And children with diagnosed special needs usually also qualify for full Distance Education provisions.
Outside Australia, a good place to start looking for information includes:
- Special Needs Homeschooling at A to Z Home’s Cool
- GHF has an excellent list of resources and organisations for 2e children
- HSLDA has an extensive list of state-by-state provisions for special needs homeschooling in the United States
- My Little Poppies has a great collection of resources for gifted/2e families (including homeschooling resources)
Most countries will also have extra resources available for families of special needs children who need to be homeschooled – but it might take a bit of effort to find them! Sometimes the best place to start is to contact local homeschool or disability-support organisations who will often be able to help with where to look for available resources.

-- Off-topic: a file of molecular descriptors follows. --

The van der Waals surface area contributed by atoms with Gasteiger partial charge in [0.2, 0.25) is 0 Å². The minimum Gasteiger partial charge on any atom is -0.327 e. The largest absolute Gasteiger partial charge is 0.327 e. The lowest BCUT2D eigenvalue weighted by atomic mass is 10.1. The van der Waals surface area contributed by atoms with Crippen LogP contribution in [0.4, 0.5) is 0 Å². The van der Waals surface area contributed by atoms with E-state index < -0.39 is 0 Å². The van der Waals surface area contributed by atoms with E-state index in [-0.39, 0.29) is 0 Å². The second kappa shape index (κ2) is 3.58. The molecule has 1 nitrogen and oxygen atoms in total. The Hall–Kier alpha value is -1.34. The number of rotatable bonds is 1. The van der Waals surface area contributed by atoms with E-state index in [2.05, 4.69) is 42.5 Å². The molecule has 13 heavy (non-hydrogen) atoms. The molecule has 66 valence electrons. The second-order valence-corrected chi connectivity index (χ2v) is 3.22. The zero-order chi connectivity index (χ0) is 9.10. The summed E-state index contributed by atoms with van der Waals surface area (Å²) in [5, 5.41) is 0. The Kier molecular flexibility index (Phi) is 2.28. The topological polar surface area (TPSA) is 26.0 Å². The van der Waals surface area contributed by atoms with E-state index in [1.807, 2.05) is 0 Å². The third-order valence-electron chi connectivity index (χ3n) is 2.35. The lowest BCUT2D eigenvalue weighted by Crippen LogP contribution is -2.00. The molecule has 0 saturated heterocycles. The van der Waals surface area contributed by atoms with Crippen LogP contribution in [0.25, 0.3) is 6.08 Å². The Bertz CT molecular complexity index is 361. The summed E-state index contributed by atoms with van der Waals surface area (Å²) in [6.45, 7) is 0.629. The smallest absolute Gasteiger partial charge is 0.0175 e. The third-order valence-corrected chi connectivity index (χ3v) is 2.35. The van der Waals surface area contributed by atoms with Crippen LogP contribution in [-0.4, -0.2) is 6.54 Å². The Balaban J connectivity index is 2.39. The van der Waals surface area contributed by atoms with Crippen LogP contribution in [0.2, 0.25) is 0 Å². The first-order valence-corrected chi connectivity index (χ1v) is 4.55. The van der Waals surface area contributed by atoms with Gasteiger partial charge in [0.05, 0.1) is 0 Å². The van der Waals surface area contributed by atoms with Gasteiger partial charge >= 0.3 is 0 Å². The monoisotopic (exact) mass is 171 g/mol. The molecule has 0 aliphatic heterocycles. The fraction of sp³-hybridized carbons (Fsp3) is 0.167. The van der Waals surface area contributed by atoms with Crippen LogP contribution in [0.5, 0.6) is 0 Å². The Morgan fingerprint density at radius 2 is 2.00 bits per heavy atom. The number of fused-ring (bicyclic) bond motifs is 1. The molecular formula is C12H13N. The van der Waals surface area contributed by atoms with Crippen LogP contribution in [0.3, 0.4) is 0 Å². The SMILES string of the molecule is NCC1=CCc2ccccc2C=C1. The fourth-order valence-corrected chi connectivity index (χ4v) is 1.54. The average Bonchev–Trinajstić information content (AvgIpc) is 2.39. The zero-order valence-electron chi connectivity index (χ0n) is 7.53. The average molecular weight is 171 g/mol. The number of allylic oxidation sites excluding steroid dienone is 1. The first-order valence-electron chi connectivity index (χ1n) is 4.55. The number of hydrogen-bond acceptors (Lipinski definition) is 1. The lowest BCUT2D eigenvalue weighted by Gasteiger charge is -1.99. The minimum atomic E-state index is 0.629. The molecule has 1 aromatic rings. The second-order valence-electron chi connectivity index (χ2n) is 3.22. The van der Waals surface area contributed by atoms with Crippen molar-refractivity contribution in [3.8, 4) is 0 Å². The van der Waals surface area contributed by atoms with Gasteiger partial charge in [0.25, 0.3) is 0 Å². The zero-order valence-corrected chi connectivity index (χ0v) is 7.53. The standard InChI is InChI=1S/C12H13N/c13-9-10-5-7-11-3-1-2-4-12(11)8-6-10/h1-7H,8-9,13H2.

It is also really worth finding support groups to help you feel less alone. From detailed information on brain wiring, to brainstorming and commiserating with fellow parents, having a support group, either face-to-face or online, can be a life-saver.
Apart from the homeschool organisations and disability-support organisations previously mentioned, there are also many facebook and yahoo groups available to offer support – far too many to list them all here!
- The Homeschooling Gifted Kids in Australia facebook group.
- The Gifted Learning Disabled (GLD) Australia yahoo group